High-value hi-tech product introduction in emerging countries: The role and construction of legitimacy

S.V. Ramani*, A. Thutupalli, E.M.P. Urias

*Corresponding author for this work

Research output: Contribution to journalArticleAcademicpeer-review


Purpose - This paper aims to study how multinational enterprises (MNEs) can best integrate legitimacy concerns into their new product-launching strategy to successfully introduce high-value hi-tech innovations in emerging countries.

Design/methodology/approach - Theoretical constructs on the role and process of legitimacy construction for the introduction of a new product are built upon the existing literature. Then they are validated and refined through the formulation and analysis of case studies of the launch of genetically modified cotton seeds by Monsanto in India and a HIV/AIDS drug cocktail by Merck in Brazil.

Findings - Legitimacy construction can serve MNEs to face challenges successfully while launching high-value hi-tech products in emerging countries. Challenges to MNEs are likely to be founded on a combination of four types of uncertainties: technological, commercial, organizational and societal. Expected challengers are public agencies and actors representing civil society. An MNE can prepare itself through legitimacy construction along three dimensions: redesign of technology, revision of marketing strategy and non-market investments. To implement the aforesaid, MNEs can engage in outreach in the form of strategic patience, market transaction, business collaboration, compromise and/or confrontation with diverse carefully chosen stakeholders.

Research limitations/implications - The authors limited ourselves to tracing only the formal interactions of MNEs, while it is well-known that many informal and backdoor activities can also accompany their growth in emerging economies.

Practical implications - Legitimacy construction can help MNEs face challenges successfully while launching high-value hi-tech products in emerging countries. This calls for an evaluation of the systemic uncertainties followed by the formulation of a strategy for legitimacy construction and implementation through outreach to diverse systemic actors. Strategic patience can yield positive returns. Market transactions can serve as economic anchors. Collaboration can be pursued with parties who can share the costs of legitimization construction and/or reduce technological and marketing uncertainties. Confrontation should be the last choice. Compromise is the most probable but not the only outreach strategy possible after a confrontation.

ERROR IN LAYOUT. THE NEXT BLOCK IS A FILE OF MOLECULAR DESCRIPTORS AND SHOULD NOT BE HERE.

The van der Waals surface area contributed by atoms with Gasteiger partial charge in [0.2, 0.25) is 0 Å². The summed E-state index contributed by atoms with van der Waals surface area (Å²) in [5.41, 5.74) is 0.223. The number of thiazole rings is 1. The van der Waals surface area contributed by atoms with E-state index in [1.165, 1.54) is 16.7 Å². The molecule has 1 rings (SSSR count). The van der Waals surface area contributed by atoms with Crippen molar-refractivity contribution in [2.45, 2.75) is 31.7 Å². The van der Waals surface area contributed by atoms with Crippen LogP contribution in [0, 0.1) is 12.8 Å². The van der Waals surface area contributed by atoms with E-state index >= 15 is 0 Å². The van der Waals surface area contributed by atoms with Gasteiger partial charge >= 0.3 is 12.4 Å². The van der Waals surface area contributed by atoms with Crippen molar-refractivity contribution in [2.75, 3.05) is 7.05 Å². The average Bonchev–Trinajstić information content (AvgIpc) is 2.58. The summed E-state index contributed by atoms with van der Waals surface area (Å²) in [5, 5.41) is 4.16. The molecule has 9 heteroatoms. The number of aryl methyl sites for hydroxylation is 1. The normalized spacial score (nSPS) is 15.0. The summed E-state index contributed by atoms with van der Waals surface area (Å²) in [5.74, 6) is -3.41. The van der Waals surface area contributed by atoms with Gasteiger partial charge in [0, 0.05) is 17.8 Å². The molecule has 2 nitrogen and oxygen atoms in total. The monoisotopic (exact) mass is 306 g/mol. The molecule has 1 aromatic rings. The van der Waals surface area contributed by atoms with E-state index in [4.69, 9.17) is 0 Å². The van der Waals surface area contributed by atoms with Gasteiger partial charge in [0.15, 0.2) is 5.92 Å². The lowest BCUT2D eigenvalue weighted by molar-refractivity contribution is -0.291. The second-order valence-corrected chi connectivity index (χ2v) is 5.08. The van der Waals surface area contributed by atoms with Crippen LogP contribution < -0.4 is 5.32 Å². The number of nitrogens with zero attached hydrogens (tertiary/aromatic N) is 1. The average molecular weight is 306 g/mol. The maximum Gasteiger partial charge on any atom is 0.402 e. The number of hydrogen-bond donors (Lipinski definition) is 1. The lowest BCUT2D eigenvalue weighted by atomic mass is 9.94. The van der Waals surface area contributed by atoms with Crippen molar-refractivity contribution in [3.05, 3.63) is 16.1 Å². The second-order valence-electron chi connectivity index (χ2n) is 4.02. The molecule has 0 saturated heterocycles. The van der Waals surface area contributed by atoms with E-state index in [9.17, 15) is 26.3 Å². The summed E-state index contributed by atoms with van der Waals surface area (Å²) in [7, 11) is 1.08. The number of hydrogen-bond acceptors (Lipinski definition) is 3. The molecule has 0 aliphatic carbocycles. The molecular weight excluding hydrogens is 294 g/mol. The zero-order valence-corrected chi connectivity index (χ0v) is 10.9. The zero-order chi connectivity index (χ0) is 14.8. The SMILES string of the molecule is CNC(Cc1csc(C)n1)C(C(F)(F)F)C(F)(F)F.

Social implications - Legitimacy implies product acceptance not only from the targeted consumer but also other societal stakeholders concerned with the safety and equity of the consumption in the emerging country, especially when regulations are not well-defined and/or implemented. The two kinds of societal stakeholders which are likely to monitor MNEs are public agencies and civil society groups. Public agencies will be concerned about the quantity, quality, technology or price of the innovation to be introduced. Civil society and NGOs may help the MNE act as citizen watchdogs for the environment and vulnerable communities.

Originality/value - Theoretical constructs have been developed in this paper on the sources of challenges in new product introduction, the types of challengers and the components of the firm's legitimacy construction strategy and its implementation through an outreach strategy.

Original languageEnglish
Pages (from-to)208-225
Number of pages18
JournalQualitative Market Research Journal
Issue number2
Publication statusPublished - 2017

JEL classifications

  • o33 - "Technological Change: Choices and Consequences; Diffusion Processes"


  • ARV drugs
  • Bt cotton
  • Innovation
  • Legitimacy
  • Merck
  • MNE
  • Monsanto

Cite this